Retinitis Pigmentosa 7

Alternative Names

  • RP7
  • Retinitis Pigmentosa 7, Digenic
  • Leber Congenital Amaurosis 18
  • LCA18
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WHO-ICD-10 version:2010

Diseases of the eye and adnexa

Disorders of choroid and retina

OMIM Number

608133

Mode of Inheritance

Autosomal recessive Autosomal dominant

Gene Map Locus

6p21.1

Description

Leber congenital amaurosis 18 (LCA18) is an inherited retinal dystrophy that presents with a severe visual impairment within the first year of life.  LCA is characterized by night blindness, constricted visual fields, narrowed vessels, bone-spicule pigmentation in midperiphery of retina, pigment deposits in macular region, and macular pattern dystrophy in some patients.  Cardinal features of LCA18 include photophilia, high hyperopia, and a normal or near normal fundus examination.  In addition, parents report profound initial visual impairment that improves with time. 

There is no substantial treatment for LCA.  Care is supportive.  Parents should be referred to programs for the visually impaired child within their state or locality.  Correction of refractive error in the affected individuals is beneficial.

Molecular Genetics

The syndrome follows either an autosomal recessive or autosomal dominant pattern of inheritance.  It is caused by homozygous or heterozygous mutations in the PRPH2 gene.  PRPH2 encodes a protein with four transmembrane domains that is important for photoreceptor outer segment function.  Mutations in the PRPH2 gene cause a variety of other retinal disorders that are involved in a slow degeneration of photoreceptor cells, leading to progressive vision loss.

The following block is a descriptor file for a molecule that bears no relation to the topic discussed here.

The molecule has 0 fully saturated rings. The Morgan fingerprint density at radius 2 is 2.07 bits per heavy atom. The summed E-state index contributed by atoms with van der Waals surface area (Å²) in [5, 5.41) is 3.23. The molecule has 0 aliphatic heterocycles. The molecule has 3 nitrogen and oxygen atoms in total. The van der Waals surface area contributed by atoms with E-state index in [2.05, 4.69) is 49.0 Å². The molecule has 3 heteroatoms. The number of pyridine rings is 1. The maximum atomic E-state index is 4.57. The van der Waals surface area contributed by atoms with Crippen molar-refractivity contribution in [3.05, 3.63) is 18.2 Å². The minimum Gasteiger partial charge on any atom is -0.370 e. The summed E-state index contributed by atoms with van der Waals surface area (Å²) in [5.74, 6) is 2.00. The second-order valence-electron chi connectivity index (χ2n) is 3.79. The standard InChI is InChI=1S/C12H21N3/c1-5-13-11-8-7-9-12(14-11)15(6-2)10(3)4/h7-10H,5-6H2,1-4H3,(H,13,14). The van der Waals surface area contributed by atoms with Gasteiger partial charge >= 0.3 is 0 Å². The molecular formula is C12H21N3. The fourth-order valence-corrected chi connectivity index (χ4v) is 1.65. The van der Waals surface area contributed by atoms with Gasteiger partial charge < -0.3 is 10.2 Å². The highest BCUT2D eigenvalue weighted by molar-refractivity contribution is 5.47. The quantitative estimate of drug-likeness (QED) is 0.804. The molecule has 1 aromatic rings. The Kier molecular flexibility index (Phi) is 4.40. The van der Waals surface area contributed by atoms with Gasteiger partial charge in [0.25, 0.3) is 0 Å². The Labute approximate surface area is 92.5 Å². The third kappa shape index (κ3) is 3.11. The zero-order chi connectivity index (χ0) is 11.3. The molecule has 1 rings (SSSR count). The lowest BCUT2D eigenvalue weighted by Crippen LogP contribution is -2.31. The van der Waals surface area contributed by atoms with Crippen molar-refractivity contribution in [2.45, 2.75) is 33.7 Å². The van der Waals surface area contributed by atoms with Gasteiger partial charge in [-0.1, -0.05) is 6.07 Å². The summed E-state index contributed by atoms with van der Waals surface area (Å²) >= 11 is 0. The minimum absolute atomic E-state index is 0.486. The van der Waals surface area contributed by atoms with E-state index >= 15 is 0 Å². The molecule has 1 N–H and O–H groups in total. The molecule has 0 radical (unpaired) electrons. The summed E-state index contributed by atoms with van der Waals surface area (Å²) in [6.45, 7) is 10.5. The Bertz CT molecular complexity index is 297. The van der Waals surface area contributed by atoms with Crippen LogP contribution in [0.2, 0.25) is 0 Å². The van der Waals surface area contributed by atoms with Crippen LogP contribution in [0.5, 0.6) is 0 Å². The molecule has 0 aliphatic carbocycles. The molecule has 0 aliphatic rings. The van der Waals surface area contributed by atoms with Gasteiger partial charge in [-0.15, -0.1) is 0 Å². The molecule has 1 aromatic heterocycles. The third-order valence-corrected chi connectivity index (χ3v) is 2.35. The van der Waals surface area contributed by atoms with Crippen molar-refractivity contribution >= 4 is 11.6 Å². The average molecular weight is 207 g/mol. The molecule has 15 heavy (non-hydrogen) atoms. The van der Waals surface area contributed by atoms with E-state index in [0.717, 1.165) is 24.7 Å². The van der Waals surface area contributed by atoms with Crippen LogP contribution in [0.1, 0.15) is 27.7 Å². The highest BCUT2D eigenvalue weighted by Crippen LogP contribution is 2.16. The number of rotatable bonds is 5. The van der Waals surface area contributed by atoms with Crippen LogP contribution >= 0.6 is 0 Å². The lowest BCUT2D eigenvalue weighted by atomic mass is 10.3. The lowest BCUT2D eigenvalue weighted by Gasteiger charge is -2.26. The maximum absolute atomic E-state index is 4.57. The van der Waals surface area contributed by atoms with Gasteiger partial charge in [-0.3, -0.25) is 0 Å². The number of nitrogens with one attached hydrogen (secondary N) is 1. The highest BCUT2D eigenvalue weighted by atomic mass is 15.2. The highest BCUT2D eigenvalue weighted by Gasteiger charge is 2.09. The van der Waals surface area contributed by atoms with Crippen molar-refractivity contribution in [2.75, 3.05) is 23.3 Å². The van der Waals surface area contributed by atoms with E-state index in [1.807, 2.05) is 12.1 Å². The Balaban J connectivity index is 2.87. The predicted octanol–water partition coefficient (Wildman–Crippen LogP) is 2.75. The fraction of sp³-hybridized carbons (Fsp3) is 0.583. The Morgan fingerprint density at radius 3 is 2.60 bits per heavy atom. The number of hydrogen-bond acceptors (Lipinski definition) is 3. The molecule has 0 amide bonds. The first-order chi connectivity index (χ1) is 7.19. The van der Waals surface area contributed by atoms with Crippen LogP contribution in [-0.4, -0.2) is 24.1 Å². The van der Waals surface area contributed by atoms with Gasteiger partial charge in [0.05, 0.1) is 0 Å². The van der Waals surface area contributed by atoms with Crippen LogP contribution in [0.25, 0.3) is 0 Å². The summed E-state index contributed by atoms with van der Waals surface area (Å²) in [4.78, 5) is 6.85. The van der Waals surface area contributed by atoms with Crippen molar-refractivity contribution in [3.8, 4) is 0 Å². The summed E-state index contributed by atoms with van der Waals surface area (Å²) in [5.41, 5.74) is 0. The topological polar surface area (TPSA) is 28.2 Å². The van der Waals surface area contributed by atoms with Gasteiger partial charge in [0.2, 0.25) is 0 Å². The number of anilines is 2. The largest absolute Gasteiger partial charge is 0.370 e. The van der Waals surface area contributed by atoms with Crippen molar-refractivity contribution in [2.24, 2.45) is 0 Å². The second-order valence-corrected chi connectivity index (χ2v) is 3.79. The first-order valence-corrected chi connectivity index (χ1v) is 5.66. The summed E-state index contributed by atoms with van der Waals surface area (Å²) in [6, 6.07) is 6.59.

Epidemiology in the Arab World

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Other Reports

Saudi Arabia

Khan et al. (2016) studied three families confirmed to have children affected with non-syndromic early childhood-onset retinal dysfunction and found to harbor bi-allelic mutations in PRPH2.  All the three families were first cousin consanguineous marriages.  The first family had a 6-month-old boy, who was referred because of poor fixation and nystagmus noted at 2-months of age.  He seemed completely blind, but improved with time.  He was found to have photophilia, low-amplitude high-frequency variable nystagmus, and no strabismus.  The second family had two affected siblings.  The first child was a 1-year-old boy when he was referred because of poor fixation and nystagmus noted at 4-months age.  Vision was poor initially but improvement had been noted with time.  He had photophilia, low-amplitude high frequency variable nystagmus, and a small angle esotropia.  His younger sister had poor fixation and nystagmus noted at 4-months age as well.  She presented with a similar phenotype.  Both parents had mild myopia.  The third family also had two affected siblings.  The eldest was 35-years old and the younger was 24-years old.  The 24-year-old man had decreased vision since early childhood.  He had left exotropia of less than 20 prism dioptres and pendular nystagmus.  His elder brother had decreased vision since early childhood.  He had moderate left exotropia and pendular nystagmus.  Their mother had noticed loss of vision in her right eye 4-years before and had been diagnosed with subfoveal scarring secondary to choroidal neovascularization.  The authors concluded that bi-allelic PRPH2 mutations caused a distinct Leber congenital amaurosis phenotype in infancy that transformed into prominent maculopathy in adulthood.  The heterozygous parents could be asymptomatic but have clinically obvious macular phenotypes with or without peripheral retinal findings.  

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